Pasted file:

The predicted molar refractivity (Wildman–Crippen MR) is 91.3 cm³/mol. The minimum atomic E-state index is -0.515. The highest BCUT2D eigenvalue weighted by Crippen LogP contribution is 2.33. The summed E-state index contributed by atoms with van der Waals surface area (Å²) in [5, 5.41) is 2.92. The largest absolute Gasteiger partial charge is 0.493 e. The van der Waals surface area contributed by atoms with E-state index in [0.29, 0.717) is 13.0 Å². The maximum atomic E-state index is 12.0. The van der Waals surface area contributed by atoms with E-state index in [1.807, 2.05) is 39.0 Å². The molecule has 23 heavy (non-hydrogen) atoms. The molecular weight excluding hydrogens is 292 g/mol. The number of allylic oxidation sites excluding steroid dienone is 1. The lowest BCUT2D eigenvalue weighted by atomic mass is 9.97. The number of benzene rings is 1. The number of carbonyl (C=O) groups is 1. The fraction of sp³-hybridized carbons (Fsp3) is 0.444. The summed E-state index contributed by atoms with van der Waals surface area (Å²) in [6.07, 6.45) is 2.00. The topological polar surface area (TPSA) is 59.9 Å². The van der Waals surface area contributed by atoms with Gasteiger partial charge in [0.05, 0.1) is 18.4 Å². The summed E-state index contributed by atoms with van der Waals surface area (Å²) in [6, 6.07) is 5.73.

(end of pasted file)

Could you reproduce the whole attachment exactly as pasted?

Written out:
The predicted molar refractivity (Wildman–Crippen MR) is 91.3 cm³/mol. The minimum atomic E-state index is -0.515. The highest BCUT2D eigenvalue weighted by Crippen LogP contribution is 2.33. The summed E-state index contributed by atoms with van der Waals surface area (Å²) in [5, 5.41) is 2.92. The largest absolute Gasteiger partial charge is 0.493 e. The van der Waals surface area contributed by atoms with E-state index in [0.29, 0.717) is 13.0 Å². The maximum atomic E-state index is 12.0. The van der Waals surface area contributed by atoms with E-state index in [1.807, 2.05) is 39.0 Å². The molecule has 23 heavy (non-hydrogen) atoms. The molecular weight excluding hydrogens is 292 g/mol. The number of allylic oxidation sites excluding steroid dienone is 1. The lowest BCUT2D eigenvalue weighted by atomic mass is 9.97. The number of benzene rings is 1. The number of carbonyl (C=O) groups is 1. The fraction of sp³-hybridized carbons (Fsp3) is 0.444. The summed E-state index contributed by atoms with van der Waals surface area (Å²) in [6.07, 6.45) is 2.00. The topological polar surface area (TPSA) is 59.9 Å². The van der Waals surface area contributed by atoms with Gasteiger partial charge in [0.05, 0.1) is 18.4 Å². The summed E-state index contributed by atoms with van der Waals surface area (Å²) in [6, 6.07) is 5.73.